I remember her when the sun beat down, when the heat of Nevada in September forced pilots to battle density altitude for every scrap of performance. I remember Nemesis as I saw her race, with Jon Sharp starting near the back of the pack in the Formula 1 racehorse start, then slowly reeling in the field until he'd finish half a lap ahead of the nearest competitor, and more than a lap behind the rest of the field.
|Nemesis on display|
|This, however, came from a race in Jon Sharp's backyard,|
|Definitely one of my prize possessions.|
After the 1999 season, Jon Sharp retired Nemesis to its much deserved place in a museum, first at the EAA headquarters, then at the Smithsonian. The follow-up to Nemesis, the NXT, is a Sport-Class racer with room for a passenger and a (small) overnight bag. And while Jon and the Nemesis NXT have retired from air racing (but not from setting records), this year will mark the return to Reno of Relentless, another NXT racer that will hopefully give the Lancairs and Glasairs of the Sport Class Gold race a serious run for their money.
|Relentless in 2007. I know I've posted this shot before, but I don't care because it's a gorgeous aircraft.|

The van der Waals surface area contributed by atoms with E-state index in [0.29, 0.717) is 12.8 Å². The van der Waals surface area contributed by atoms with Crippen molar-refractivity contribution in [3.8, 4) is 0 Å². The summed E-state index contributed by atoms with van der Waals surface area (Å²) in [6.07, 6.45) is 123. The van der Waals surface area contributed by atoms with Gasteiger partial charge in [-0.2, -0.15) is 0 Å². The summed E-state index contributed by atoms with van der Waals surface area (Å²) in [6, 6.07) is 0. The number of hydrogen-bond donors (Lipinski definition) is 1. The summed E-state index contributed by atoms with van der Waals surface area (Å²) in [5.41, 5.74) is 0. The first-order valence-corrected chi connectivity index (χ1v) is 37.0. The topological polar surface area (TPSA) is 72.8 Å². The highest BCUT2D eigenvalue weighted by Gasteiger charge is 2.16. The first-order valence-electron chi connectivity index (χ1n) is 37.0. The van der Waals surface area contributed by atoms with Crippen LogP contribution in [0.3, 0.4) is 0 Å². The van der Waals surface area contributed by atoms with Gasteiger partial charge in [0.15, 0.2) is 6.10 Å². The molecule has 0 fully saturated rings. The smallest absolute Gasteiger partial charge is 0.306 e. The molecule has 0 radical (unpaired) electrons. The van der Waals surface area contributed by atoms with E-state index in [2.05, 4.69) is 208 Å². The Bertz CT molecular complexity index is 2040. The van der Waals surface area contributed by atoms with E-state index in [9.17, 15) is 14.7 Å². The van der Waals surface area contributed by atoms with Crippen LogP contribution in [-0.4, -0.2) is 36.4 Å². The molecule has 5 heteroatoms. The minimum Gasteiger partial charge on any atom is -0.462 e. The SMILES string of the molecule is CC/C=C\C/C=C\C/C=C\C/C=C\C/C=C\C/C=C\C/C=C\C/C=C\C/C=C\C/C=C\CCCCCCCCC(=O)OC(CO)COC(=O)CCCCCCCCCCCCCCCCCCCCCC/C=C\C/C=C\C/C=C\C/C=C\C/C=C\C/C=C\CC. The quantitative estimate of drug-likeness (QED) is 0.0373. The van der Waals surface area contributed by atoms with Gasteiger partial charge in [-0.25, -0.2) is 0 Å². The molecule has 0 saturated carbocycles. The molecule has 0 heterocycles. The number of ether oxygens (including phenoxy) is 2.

Do airplanes dream? When the lights go out, and the crowds go home, do the old air racers talk among themselves? Does Conquest I tell tales of the Unlimited circuit at Reno in the '70s, when mechanics (allegedly) picked sagebrush out of the airscoops of White Lightning? Does Sorceress tell about her career as the fastest biplane on the circuit, so fast that the rules had to be changed to ban her design all together? And does Miss Champion finally tire of the young pups talking about their exploits in the desert, and so silence them with a tale of winning the 1938 National Air Races in Cleveland?
Nemesis is where she belongs, nestled under the wing of the Boeing Dash-80 that broke open the jet age, and sitting with the other record breakers. But in my head, I'll always remember little white wings screaming around pylons at Reno, leaving everything else far behind to take another checkered flag.